Fiber artist honors Earth Day with sustainable fashion

Fast fashion has exploded over the past decade, with many synthetic textiles and harmful dyes draining our environment — waterwise.

A local artist is finding ways to be more sustainable.

“The trend now is for people to buy hundreds of garments a year and just wear ’em a few times and throw them away. They’re not well made, and the people who make them are not getting paid a lot,” said fiber artist Tenley Shewmake. “Wages are poor, the conditions are poor. We wanted to highlight some of the ways people could make their wardrobes more sustainable and there’s a history of that.”

According to Shewmake, in the 1930s and 40s when flour companies realized that women were making garments out of flour sacks and gunne sax — they started putting prints on the fabric so it would make their product more attractive.

“They would also hold fashion shows and women would make these garments,” Shewmake said. “That persisted from the early 1900s up until the 50s and 60s when paper bags became the way that flour and grain was sold.”

The fiber artist also recommends secondhand use of fabrics. She says you can get a lot of great stuff from a thrift store and give it new life. Some of the items in this ‘Enduring Fashion Choices’ exhibit are repurposed, torn apart and remade. Take better care of your clothes by laundering them less frequently and that also keeps them out of the landfill.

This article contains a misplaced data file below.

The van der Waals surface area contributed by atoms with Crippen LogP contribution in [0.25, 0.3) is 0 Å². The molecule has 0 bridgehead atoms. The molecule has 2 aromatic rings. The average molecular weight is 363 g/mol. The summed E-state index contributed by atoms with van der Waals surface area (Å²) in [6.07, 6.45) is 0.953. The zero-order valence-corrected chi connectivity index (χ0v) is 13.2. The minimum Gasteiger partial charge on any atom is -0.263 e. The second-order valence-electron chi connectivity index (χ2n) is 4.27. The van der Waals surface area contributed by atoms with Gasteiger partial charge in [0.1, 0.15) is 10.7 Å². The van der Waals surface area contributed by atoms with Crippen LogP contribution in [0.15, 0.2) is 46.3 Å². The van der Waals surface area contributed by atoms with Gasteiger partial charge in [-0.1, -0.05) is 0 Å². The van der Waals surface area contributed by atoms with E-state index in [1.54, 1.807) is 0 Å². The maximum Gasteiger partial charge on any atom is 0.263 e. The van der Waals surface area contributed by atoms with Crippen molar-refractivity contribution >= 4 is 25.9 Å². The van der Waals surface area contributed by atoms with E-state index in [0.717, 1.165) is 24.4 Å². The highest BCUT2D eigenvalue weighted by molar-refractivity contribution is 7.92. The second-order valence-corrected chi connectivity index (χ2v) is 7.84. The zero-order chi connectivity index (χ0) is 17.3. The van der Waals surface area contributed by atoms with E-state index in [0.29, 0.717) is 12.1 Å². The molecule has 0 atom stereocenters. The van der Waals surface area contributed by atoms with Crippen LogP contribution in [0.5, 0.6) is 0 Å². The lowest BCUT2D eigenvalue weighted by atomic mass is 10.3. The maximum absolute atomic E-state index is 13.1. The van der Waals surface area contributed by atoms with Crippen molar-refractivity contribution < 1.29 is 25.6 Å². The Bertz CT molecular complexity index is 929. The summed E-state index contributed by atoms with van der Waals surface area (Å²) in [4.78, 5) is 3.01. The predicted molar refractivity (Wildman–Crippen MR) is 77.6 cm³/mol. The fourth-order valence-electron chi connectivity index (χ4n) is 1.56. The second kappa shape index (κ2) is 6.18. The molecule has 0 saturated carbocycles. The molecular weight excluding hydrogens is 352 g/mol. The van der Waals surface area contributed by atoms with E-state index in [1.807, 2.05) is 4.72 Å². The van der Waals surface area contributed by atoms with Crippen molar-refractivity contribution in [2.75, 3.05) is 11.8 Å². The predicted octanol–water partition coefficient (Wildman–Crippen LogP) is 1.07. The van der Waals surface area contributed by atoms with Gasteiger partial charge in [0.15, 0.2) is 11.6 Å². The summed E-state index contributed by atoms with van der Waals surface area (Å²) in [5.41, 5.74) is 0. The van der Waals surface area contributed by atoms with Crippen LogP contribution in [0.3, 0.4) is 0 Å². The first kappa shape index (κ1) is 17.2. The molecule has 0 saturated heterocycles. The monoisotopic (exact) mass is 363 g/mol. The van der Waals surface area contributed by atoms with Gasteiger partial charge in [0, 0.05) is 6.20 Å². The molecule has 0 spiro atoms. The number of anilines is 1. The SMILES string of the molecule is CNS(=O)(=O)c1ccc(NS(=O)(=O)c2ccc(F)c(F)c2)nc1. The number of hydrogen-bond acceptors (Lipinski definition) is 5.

“This is an organic linen dress made by a woman in Philadelphia. She gets this great linen and hand-dyes it with natural dyes so it’s sustainable,” said Shewmake. “Instead of being a cut-and-sew garment that doesn’t really fit anyone — it’s made to measure. Will last a long time and biodegrade once it’s thrown away.”

It’s all about honoring Earth Day, because if we don’t preserve Mother Nature there are negative consequences for all of us.

“This exhibit and the fashion runway we had was a fundraiser for the Democratic Women’s Club, who believes in sustainable initiatives,” the fiber artist said. “We can do a little better job and be more conscious consumers and treat the earth with more respect.

The exhibit was produced by the Greenbrier County Democratic Women’s Club. Most of the sustainable (and associated) fashion is available for sale through the Lewisburg Visitor’s Center.

To see more of Shewmake’s work…

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